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Beholder, developed by Warm Lamp Games, has hit the Steam marketplace. In Beholder, you play as a landlord whose duty to his totalitarian government is to spy on his tenants. I wasn’t sure how much I was going like this game as 2D click and pointer’s were never my forte, but Beholder pulled it off incredibly. The main objective is to spy on your tenants and eavesdrop on their conversations. You must bug their apartments with security cameras while they’re out of the apartment, search through their stuff for whatever can threaten the State, and profile them for your superiors. You must also report anyone violating the laws or plotting subversive activities against the State to the authorities (who then beat the crap out of the filthy swine!).

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As time goes on and you repair apartments, you can get more tenants! You can have a maximum of 6 apartments and there are 20 tenants you can choose from. That’s where this game really shines. Each tenant has their own fleshed out personality and story. I was personally at a crossroads when I was ordered to evict my favorite tenant by the state. Don’t get me wrong, this man was plotting against the motherland, he had to go, but I’ll never forget all the times he would give me stuff that my family needed. It’s easy to treat these tenants like people you know, some of them actually remind me of real neighbors I’ve had.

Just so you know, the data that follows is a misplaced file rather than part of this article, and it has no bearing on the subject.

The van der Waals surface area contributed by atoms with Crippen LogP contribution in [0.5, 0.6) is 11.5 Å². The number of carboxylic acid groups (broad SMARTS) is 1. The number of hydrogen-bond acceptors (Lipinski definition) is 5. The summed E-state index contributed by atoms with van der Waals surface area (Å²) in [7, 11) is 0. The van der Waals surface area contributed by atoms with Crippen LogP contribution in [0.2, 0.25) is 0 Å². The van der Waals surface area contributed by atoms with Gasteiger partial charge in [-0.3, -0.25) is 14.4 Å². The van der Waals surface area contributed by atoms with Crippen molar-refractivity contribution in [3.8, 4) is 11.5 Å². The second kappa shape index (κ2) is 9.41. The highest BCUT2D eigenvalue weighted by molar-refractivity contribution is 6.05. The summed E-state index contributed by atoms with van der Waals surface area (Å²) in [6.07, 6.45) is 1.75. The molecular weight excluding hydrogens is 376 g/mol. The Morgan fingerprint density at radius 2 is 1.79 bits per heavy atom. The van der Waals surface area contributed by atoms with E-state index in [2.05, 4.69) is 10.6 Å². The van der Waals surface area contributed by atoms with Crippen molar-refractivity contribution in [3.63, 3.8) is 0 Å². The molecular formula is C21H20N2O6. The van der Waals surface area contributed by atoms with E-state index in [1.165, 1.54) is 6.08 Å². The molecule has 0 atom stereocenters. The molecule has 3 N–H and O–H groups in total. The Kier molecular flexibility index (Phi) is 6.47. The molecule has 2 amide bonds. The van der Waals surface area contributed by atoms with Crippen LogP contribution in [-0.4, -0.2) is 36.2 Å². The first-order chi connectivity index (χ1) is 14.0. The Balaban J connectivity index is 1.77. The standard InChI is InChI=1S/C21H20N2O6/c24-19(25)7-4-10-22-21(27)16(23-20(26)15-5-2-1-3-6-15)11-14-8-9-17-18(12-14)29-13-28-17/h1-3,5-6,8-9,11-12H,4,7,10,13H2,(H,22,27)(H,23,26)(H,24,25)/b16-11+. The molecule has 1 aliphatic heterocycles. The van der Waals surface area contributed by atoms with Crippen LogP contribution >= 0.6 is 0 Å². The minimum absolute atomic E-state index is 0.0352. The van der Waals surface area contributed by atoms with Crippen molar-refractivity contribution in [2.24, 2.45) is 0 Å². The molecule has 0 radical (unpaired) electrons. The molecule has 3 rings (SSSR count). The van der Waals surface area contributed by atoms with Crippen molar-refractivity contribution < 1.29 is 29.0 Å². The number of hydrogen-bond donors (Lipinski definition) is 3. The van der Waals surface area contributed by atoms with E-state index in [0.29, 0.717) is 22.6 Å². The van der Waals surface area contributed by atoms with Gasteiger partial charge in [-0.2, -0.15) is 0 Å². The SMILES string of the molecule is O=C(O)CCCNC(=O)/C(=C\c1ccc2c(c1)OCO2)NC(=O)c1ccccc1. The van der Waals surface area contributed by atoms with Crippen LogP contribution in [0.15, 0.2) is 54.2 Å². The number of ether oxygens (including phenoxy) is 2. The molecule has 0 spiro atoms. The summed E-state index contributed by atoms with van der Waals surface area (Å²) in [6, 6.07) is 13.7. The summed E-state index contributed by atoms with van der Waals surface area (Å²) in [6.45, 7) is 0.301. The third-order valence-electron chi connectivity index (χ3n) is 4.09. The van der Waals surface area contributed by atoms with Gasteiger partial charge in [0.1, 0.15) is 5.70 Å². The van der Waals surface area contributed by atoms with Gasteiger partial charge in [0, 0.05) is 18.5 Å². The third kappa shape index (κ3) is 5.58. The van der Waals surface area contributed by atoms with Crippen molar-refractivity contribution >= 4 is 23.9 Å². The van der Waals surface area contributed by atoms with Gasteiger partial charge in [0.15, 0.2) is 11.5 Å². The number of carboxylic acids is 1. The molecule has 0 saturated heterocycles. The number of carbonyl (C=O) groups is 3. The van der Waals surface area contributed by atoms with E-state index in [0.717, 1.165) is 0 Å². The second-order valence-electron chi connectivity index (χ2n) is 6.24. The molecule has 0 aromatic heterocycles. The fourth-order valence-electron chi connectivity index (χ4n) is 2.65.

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The hardest part about this game is drawing a line between the objective (spying on tenants) and choice. You can choose to be honest to your tenants and tell them what you’re really doing, how you’re ordered to spy on them. You can make illegal deals with tenants to sell prohibited goods. You can be a real family man and do all of the side quests to help your family. You ultimately have free choice, but every choice has consequences and if you cross the government and they find out, you will be replaced and let’s just say that’s not good for you or your family’s health. Because there are so many choices, it would make sense that there are multiple endings. This game will take you about 2-3 hours per playthrough, which is why I’ve spent 7 hours on it so far. Definitely pick this one up from Steam. It’s a steal for its 9.99 price tag.

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